• Join over 1.2 million students every month
  • Accelerate your learning by 29%
  • Unlimited access from just £6.99 per month

What was the popular interpretation and why did it become so quickly established during the early part of the war?

Extracts from this document...


What was the popular interpretation and why did it become so quickly established during the early part of the war? After the challenging success of Dunkirk, things were still far from over concerning the Second World War. It was obvious that Britain would be the next victim of blitzkrieg and that the battle would be in the air even before France had surrendered to Hitler. Even though Britain didn't have any allies, when Hitler offered a negotiated surrender in 1940, Britain rejected it. The RAF's task was to prevent the Luftwaffe from destroying them and to gain air superiority over the English Channel so that either the German invasion forces would be destroyed or prevented from crossing the channel. Hitler set a date for the invasion of Britain, which was to be on September 15th, and he codenamed the operation "sealion". After Dunkirk, even though the morale of the British people was somewhat doubtful, the British knew that they had to keep going. They prepared German invasion by putting obstacles in roads so German planes could not land and they confused panzer drivers with wrong road signs. The Home Guard- dad's army was founded, recruiting a quarter of a million men in one day. The public were in high spirits although they were anxious too. There was also plenty of propaganda to help this as "Lord Beaver Brook"- Churchill's friend and owner of the daily express (how convenient) appealed for aluminium pots and pans, which people gave up willingly to help make the spitfires. ...read more.


I think that the reason therefore that the battle of Britain was known as "their finest hour" was because it was the last words that Churchill said in his speech. It is probably the thing that stuck in everyone's minds after the battle had finished. I think that the weaknesses in this speech are that it was made for propaganda to raise the morale of the people. Also it is very biased in the sense that he was always saying how well Britain had done and never mentioned what the Germans were going at this time unless it was a bad point. The second speech that Churchill made was called "the few". The reason that this interpretation was popular was because again it was aimed at the British public who were now actively involved in the war and what the speech was saying was basically that there was a minority in numbers in pilots but the few very brave pilots that were trying to help were working very hard. Churchill was also pointing out that the battle of Britain was very important in helping Britain to win the war. One of the most popular sentences that were said in this speech was: - "Never in the field of human conflict was so much owed by so many to so few". I think that the strengths of this interpretation are that it is very effective in reacting the audience inspiring the people. Also that it is first hand evidence because he was the prime minister at the time he is going to be able to experience and know a lot of things concerning the war. ...read more.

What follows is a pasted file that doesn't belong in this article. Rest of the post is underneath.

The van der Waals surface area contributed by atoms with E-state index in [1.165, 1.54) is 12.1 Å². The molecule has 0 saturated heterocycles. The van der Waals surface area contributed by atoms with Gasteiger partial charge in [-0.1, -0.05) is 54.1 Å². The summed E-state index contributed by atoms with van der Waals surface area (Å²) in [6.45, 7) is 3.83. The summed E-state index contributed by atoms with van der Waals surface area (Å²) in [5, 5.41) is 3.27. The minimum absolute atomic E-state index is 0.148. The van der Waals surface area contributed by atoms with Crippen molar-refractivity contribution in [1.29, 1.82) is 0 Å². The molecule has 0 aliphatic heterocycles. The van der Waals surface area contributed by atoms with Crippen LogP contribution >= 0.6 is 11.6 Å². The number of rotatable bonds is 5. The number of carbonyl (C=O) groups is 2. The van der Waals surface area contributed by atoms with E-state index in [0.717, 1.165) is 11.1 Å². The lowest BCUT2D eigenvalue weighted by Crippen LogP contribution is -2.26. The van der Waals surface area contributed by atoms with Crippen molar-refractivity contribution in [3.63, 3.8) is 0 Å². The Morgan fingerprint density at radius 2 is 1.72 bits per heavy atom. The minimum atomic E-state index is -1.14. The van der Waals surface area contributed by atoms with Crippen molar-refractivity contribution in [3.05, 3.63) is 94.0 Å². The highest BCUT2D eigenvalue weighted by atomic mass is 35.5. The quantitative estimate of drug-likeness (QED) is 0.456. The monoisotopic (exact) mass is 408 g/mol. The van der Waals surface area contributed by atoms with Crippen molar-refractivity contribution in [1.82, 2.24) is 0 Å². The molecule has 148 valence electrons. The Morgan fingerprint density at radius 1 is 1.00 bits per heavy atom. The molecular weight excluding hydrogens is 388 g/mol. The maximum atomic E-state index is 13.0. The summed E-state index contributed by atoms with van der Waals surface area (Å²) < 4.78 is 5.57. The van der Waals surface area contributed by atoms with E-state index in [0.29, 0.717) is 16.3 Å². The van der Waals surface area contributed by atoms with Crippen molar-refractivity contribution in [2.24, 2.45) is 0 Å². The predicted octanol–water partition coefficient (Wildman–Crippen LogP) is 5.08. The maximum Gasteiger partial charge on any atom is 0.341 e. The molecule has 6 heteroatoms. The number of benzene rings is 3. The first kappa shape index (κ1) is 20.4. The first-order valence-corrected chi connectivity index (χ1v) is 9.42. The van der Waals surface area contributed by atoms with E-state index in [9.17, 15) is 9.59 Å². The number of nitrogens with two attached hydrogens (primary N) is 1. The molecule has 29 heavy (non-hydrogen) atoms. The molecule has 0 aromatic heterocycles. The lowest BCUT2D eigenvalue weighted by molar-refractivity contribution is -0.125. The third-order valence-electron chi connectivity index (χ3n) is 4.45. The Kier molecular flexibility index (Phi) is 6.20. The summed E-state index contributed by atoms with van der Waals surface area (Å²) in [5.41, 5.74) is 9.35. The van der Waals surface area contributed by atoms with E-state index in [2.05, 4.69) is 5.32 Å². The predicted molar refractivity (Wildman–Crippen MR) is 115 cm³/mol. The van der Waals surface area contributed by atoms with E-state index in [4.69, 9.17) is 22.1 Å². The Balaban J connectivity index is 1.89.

The strengths of these newsreels are that they were very informative and they showed the popular view of what was going on. It was also actual real footage so therefore it cannot be lying, plus there were statistics given very often. However the weaknesses were that they were very biased towards Britain they were also very simplistic and there was no real balance in what they were saying as regard to the Germans plans. I think that the newsreels at this time were giving an overall impression that the British were winning the battle of Britain and that the pilots were working so hard to win the war. Interpretation 5 is an article written for the daily express, which was edited by "lord Beaver Brook" who happened to be Churchill's close friend. The message of this article was to ask the pubic what were they doing to help with the war, if nothing why not? And then there was information telling them what they could do to help. It was published on august 13th 1940- in the stages where Germany is attacking Britain and the reason it was written was probably because it was what people wanted to hear and is mainly for propaganda, as much of everything was at this time. I think that articles like this helped to establish the popular interpretation at the time because with so much propaganda it is inevitable that people are bound to be updated in everything about the war, and therefore the myth of the few would become more and more popular and well known. ...read more.